The Building Safety Act and What it Means for you

Whilst the Building Safety Act is clearly only applicable in the UK, sadly the recent tragedy in Spain highlights that many regions could benefit from improved health and safety systems.

It seems that every industry webinar and blog published at the moment is about the new Building Safety Act, in this article we will focus on the practical steps your organisation can take to be compliant.

Firstly, what is the Building Safety Act? The Building Safety Act aims to improve the safety of high-rise building in England and Wales by establishing new regulations for the design, construction, and maintenance of buildings of higher risk buildings. Higher risk buildings are defined as at least 18 metres tall or have at least seven floors with 2 or more residential homes.

As most will be well aware the catalyst for this Act was the Grenfell Tower tragedy, and the subsequent Hacket report. In the report Dame Hackitt suggests that; ‘…there is a need for a radical rethink of the whole system and how it works. This is most definitely not just a question of the specification of cladding systems, but of an industry that has not reflected and learned for itself, nor looked to other sectors.’ I think we can agree this is a fairly damning statement, and hopefully a wake-up call for us all. The tangible action that was triggered by this report was the Draft Building Safety Bill published in July 2020, gaining Royal Assent in April 2022.

From April 2023 in scope buildings needed to be registered, the deadline for this was October 2023.

 Within the Building Safety Act a new role in regard to the building is identified, the ‘Accountable Persons’. The definition of this role is ‘An organisation or individual who owns or has a legal obligation to repair any common parts of the building.’ The duties of the accountable person are to assess and manage building safety risks, prevent spread of fire and structural failure, and reduce the seriousness of an incident if one happens. There may be multiple accountable persons, however there is always a Principal Accountable Person, this is whoever owns, or has a legal obligation, to repair the structure and exterior of the building. Accountable persons have the following responsibilities:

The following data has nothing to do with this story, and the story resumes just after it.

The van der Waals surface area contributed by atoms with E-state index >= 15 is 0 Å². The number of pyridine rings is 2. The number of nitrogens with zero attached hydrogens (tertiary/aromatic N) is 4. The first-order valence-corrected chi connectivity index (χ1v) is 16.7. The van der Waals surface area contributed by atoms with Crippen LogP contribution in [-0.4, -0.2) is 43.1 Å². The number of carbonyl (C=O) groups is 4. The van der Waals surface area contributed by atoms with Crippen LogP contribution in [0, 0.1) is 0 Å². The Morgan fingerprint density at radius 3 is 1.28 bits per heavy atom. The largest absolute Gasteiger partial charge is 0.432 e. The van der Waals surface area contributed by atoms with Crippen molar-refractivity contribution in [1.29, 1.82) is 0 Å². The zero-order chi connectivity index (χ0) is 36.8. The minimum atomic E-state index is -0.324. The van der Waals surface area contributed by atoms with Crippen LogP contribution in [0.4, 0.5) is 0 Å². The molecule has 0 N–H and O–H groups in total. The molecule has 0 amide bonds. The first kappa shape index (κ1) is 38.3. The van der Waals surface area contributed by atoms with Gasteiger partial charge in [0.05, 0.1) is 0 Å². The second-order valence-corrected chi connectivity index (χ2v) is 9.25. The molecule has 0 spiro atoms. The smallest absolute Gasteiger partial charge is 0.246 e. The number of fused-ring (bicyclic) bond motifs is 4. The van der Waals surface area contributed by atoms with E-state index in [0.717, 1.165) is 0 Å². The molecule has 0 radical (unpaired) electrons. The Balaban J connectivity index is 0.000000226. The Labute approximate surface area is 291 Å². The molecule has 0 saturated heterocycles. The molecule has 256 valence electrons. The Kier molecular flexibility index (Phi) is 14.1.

• To register buildings, they are the accountable person for
  • Assess and manage building safety risks
  • Create safety cases and safety case reports
  • Delivery mandatory reporting
  • Maintain the golden thread of information
  • Create and own residents’ engagement strategy
  • Create and manage a complaints system 

In this new process there are 3 gateways where this information is reviewed and approved. Gateway 1 is the planning & design phase where the building’s design is approved. Gateway 2 is the construction phase, when the building’s construction is reviewed and approved by the Building Safety Regulator before works can begin. The third and final gateway is the completion phase, which is when the building owners submit the safety case to the Building Safety regulator.

Throughout this process is the golden thread of information, and it is a requirement that to a clear record of information is maintained about a building’s design, construction, and maintenance throughout its lifecycle.

Under the new Act the period under which claims can be made and therefore the amount of time it would be prudent to retain information is 30 years retrospectively for claims accruing before 28 June 2022 and to 15 years for claims accruing after 28 June 2022. So, a long-term data retention policy and strategy is crucial.

This certainly seems like a lot of work; however, we should remember why we are doing this and bear in mind that the penalties for failure to comply are 2 years imprisonment and/or unlimited fines.

As I promised at the start of this article here are the action you can take now to get compliant:

  • If you haven’t already, to register any building that you are required to.
  • Ensure you and your organisation fully understand their responsibilities and the main parties involved on all projects that fall under the Act. Organise briefing sessions and reference material.
  • Confirm you have a full understanding of the risk assessment specific to the requirements of the Act, focused on structural stability and spread of fire.
  • Evaluate your team, check you have the required competencies, create an upskilling plan if not.
  • Review your data storage processes, do you keep everything required, is it accessible and clear? What is your long-term data retention plan?
  • Deploy a digital system for reporting safety issues/occurrences.

 In summary, there is a lot to action, but putting a strategy in place for understanding, planning, and actioning the above points breaks this down into easily manageable sections.

 If you would like to discuss any of this further do not hesitate to contact the team at Diatec.